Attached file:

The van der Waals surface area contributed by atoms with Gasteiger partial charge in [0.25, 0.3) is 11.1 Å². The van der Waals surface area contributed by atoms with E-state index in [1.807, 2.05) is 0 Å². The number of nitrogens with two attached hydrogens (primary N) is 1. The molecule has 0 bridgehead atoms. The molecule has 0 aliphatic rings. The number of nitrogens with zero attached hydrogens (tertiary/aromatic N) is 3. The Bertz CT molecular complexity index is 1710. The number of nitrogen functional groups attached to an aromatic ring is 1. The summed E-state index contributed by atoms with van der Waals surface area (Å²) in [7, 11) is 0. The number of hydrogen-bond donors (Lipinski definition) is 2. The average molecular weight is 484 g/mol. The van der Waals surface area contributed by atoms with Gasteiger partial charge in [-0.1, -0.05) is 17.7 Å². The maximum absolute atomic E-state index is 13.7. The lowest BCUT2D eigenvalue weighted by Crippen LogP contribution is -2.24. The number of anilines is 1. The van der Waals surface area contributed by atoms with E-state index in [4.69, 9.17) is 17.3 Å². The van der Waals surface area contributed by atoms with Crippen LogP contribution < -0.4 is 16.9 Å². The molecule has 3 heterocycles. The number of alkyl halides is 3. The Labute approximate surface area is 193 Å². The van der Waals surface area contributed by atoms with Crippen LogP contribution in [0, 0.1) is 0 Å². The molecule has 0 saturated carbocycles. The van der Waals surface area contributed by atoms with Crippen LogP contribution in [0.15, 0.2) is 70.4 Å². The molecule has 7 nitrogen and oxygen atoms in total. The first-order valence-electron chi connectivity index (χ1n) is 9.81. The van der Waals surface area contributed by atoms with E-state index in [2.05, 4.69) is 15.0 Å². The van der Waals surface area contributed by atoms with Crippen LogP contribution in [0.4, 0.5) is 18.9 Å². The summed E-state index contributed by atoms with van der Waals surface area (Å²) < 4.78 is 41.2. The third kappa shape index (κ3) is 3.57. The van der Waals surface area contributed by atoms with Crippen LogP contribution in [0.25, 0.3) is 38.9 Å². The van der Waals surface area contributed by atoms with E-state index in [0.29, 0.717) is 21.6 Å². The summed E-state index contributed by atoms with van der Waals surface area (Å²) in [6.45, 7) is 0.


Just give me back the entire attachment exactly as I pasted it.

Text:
The van der Waals surface area contributed by atoms with Gasteiger partial charge in [0.25, 0.3) is 11.1 Å². The van der Waals surface area contributed by atoms with E-state index in [1.807, 2.05) is 0 Å². The number of nitrogens with two attached hydrogens (primary N) is 1. The molecule has 0 bridgehead atoms. The molecule has 0 aliphatic rings. The number of nitrogens with zero attached hydrogens (tertiary/aromatic N) is 3. The Bertz CT molecular complexity index is 1710. The number of nitrogen functional groups attached to an aromatic ring is 1. The summed E-state index contributed by atoms with van der Waals surface area (Å²) in [7, 11) is 0. The number of hydrogen-bond donors (Lipinski definition) is 2. The average molecular weight is 484 g/mol. The van der Waals surface area contributed by atoms with Gasteiger partial charge in [-0.1, -0.05) is 17.7 Å². The maximum absolute atomic E-state index is 13.7. The lowest BCUT2D eigenvalue weighted by Crippen LogP contribution is -2.24. The number of anilines is 1. The van der Waals surface area contributed by atoms with E-state index in [4.69, 9.17) is 17.3 Å². The van der Waals surface area contributed by atoms with Crippen LogP contribution < -0.4 is 16.9 Å². The molecule has 3 heterocycles. The number of alkyl halides is 3. The Labute approximate surface area is 193 Å². The van der Waals surface area contributed by atoms with Crippen LogP contribution in [0, 0.1) is 0 Å². The molecule has 0 saturated carbocycles. The van der Waals surface area contributed by atoms with Crippen LogP contribution in [0.15, 0.2) is 70.4 Å². The molecule has 7 nitrogen and oxygen atoms in total. The first-order valence-electron chi connectivity index (χ1n) is 9.81. The van der Waals surface area contributed by atoms with E-state index in [2.05, 4.69) is 15.0 Å². The van der Waals surface area contributed by atoms with Crippen LogP contribution in [0.4, 0.5) is 18.9 Å². The summed E-state index contributed by atoms with van der Waals surface area (Å²) < 4.78 is 41.2. The third kappa shape index (κ3) is 3.57. The van der Waals surface area contributed by atoms with Crippen LogP contribution in [0.25, 0.3) is 38.9 Å². The van der Waals surface area contributed by atoms with E-state index in [0.29, 0.717) is 21.6 Å². The summed E-state index contributed by atoms with van der Waals surface area (Å²) in [6.45, 7) is 0.